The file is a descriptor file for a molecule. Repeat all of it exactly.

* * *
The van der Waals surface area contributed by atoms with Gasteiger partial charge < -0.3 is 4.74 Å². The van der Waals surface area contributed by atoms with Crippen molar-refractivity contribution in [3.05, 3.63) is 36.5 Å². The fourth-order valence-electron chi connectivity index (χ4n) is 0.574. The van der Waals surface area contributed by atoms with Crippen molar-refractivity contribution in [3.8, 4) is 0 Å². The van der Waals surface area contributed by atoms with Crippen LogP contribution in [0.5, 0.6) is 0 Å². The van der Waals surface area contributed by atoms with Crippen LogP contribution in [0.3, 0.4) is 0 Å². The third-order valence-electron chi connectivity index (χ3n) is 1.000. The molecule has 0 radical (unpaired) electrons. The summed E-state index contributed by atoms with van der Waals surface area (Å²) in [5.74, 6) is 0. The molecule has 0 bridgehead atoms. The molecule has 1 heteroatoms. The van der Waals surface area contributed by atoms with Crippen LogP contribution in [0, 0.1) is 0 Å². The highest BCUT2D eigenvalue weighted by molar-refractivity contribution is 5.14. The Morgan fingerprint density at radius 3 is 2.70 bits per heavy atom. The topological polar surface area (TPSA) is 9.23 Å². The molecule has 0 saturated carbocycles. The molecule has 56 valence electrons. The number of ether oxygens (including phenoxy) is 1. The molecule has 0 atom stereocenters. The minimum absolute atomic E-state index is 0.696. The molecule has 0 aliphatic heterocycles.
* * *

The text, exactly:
The van der Waals surface area contributed by atoms with Gasteiger partial charge < -0.3 is 4.74 Å². The van der Waals surface area contributed by atoms with Crippen molar-refractivity contribution in [3.05, 3.63) is 36.5 Å². The fourth-order valence-electron chi connectivity index (χ4n) is 0.574. The van der Waals surface area contributed by atoms with Crippen molar-refractivity contribution in [3.8, 4) is 0 Å². The van der Waals surface area contributed by atoms with Crippen LogP contribution in [0.5, 0.6) is 0 Å². The van der Waals surface area contributed by atoms with Crippen LogP contribution in [0.3, 0.4) is 0 Å². The third-order valence-electron chi connectivity index (χ3n) is 1.000. The molecule has 0 radical (unpaired) electrons. The summed E-state index contributed by atoms with van der Waals surface area (Å²) in [5.74, 6) is 0. The molecule has 0 bridgehead atoms. The molecule has 1 heteroatoms. The van der Waals surface area contributed by atoms with Crippen LogP contribution in [0, 0.1) is 0 Å². The highest BCUT2D eigenvalue weighted by molar-refractivity contribution is 5.14. The Morgan fingerprint density at radius 3 is 2.70 bits per heavy atom. The topological polar surface area (TPSA) is 9.23 Å². The molecule has 0 saturated carbocycles. The molecule has 56 valence electrons. The number of ether oxygens (including phenoxy) is 1. The molecule has 0 atom stereocenters. The minimum absolute atomic E-state index is 0.696. The molecule has 0 aliphatic heterocycles.